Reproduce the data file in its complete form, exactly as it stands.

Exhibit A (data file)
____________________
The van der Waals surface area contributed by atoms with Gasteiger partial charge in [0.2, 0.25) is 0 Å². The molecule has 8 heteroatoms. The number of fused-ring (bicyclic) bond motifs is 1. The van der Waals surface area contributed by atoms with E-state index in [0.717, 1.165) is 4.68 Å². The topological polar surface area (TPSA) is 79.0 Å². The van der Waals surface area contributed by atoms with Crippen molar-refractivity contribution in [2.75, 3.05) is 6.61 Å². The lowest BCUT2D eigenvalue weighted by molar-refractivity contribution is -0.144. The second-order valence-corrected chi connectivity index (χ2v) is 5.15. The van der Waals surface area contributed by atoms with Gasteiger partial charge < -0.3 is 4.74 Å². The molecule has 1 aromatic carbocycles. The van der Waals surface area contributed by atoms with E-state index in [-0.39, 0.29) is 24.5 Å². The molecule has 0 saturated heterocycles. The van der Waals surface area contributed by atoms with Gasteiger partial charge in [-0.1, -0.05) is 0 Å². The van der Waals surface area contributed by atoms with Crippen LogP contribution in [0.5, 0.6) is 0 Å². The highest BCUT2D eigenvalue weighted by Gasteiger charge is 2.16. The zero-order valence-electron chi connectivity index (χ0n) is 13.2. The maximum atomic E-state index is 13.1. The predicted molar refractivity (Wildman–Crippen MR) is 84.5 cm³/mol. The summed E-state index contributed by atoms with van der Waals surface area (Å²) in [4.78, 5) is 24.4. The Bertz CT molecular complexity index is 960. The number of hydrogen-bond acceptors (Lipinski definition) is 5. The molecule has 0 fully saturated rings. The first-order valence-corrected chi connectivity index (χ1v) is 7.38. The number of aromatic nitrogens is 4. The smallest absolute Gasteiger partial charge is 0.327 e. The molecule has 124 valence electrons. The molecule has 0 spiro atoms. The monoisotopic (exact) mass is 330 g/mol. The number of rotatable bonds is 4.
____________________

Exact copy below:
The van der Waals surface area contributed by atoms with Gasteiger partial charge in [0.2, 0.25) is 0 Å². The molecule has 8 heteroatoms. The number of fused-ring (bicyclic) bond motifs is 1. The van der Waals surface area contributed by atoms with E-state index in [0.717, 1.165) is 4.68 Å². The topological polar surface area (TPSA) is 79.0 Å². The van der Waals surface area contributed by atoms with Crippen molar-refractivity contribution in [2.75, 3.05) is 6.61 Å². The lowest BCUT2D eigenvalue weighted by molar-refractivity contribution is -0.144. The second-order valence-corrected chi connectivity index (χ2v) is 5.15. The van der Waals surface area contributed by atoms with Gasteiger partial charge < -0.3 is 4.74 Å². The molecule has 1 aromatic carbocycles. The van der Waals surface area contributed by atoms with E-state index in [-0.39, 0.29) is 24.5 Å². The molecule has 0 saturated heterocycles. The van der Waals surface area contributed by atoms with Gasteiger partial charge in [-0.1, -0.05) is 0 Å². The van der Waals surface area contributed by atoms with Crippen LogP contribution in [0.5, 0.6) is 0 Å². The highest BCUT2D eigenvalue weighted by Gasteiger charge is 2.16. The zero-order valence-electron chi connectivity index (χ0n) is 13.2. The maximum atomic E-state index is 13.1. The predicted molar refractivity (Wildman–Crippen MR) is 84.5 cm³/mol. The summed E-state index contributed by atoms with van der Waals surface area (Å²) in [4.78, 5) is 24.4. The Bertz CT molecular complexity index is 960. The number of hydrogen-bond acceptors (Lipinski definition) is 5. The molecule has 0 fully saturated rings. The first-order valence-corrected chi connectivity index (χ1v) is 7.38. The number of aromatic nitrogens is 4. The smallest absolute Gasteiger partial charge is 0.327 e. The molecule has 124 valence electrons. The molecule has 0 spiro atoms. The monoisotopic (exact) mass is 330 g/mol. The number of rotatable bonds is 4.